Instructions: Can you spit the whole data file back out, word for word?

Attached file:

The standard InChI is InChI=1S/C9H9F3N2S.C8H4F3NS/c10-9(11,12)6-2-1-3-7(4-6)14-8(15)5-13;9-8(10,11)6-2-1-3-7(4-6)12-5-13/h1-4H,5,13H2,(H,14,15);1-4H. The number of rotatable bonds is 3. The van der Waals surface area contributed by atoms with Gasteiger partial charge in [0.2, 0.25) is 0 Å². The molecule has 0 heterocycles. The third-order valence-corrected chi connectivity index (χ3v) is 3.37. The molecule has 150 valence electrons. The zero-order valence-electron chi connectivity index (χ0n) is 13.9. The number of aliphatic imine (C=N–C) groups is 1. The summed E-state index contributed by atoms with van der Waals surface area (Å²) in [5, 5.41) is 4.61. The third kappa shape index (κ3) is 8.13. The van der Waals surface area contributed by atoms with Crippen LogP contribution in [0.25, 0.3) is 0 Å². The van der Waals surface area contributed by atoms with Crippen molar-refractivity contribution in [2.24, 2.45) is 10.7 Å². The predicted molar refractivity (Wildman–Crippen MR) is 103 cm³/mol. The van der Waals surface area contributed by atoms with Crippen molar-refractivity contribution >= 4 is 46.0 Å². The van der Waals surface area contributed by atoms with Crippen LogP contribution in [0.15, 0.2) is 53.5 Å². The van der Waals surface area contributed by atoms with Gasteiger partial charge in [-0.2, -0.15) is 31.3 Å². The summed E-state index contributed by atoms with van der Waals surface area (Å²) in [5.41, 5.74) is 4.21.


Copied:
The standard InChI is InChI=1S/C9H9F3N2S.C8H4F3NS/c10-9(11,12)6-2-1-3-7(4-6)14-8(15)5-13;9-8(10,11)6-2-1-3-7(4-6)12-5-13/h1-4H,5,13H2,(H,14,15);1-4H. The number of rotatable bonds is 3. The van der Waals surface area contributed by atoms with Gasteiger partial charge in [0.2, 0.25) is 0 Å². The molecule has 0 heterocycles. The third-order valence-corrected chi connectivity index (χ3v) is 3.37. The molecule has 150 valence electrons. The zero-order valence-electron chi connectivity index (χ0n) is 13.9. The number of aliphatic imine (C=N–C) groups is 1. The summed E-state index contributed by atoms with van der Waals surface area (Å²) in [5, 5.41) is 4.61. The third kappa shape index (κ3) is 8.13. The van der Waals surface area contributed by atoms with Crippen LogP contribution in [0.25, 0.3) is 0 Å². The van der Waals surface area contributed by atoms with Crippen molar-refractivity contribution in [2.24, 2.45) is 10.7 Å². The predicted molar refractivity (Wildman–Crippen MR) is 103 cm³/mol. The van der Waals surface area contributed by atoms with Crippen molar-refractivity contribution >= 4 is 46.0 Å². The van der Waals surface area contributed by atoms with Crippen LogP contribution in [0.15, 0.2) is 53.5 Å². The van der Waals surface area contributed by atoms with Gasteiger partial charge in [-0.2, -0.15) is 31.3 Å². The summed E-state index contributed by atoms with van der Waals surface area (Å²) in [5.41, 5.74) is 4.21.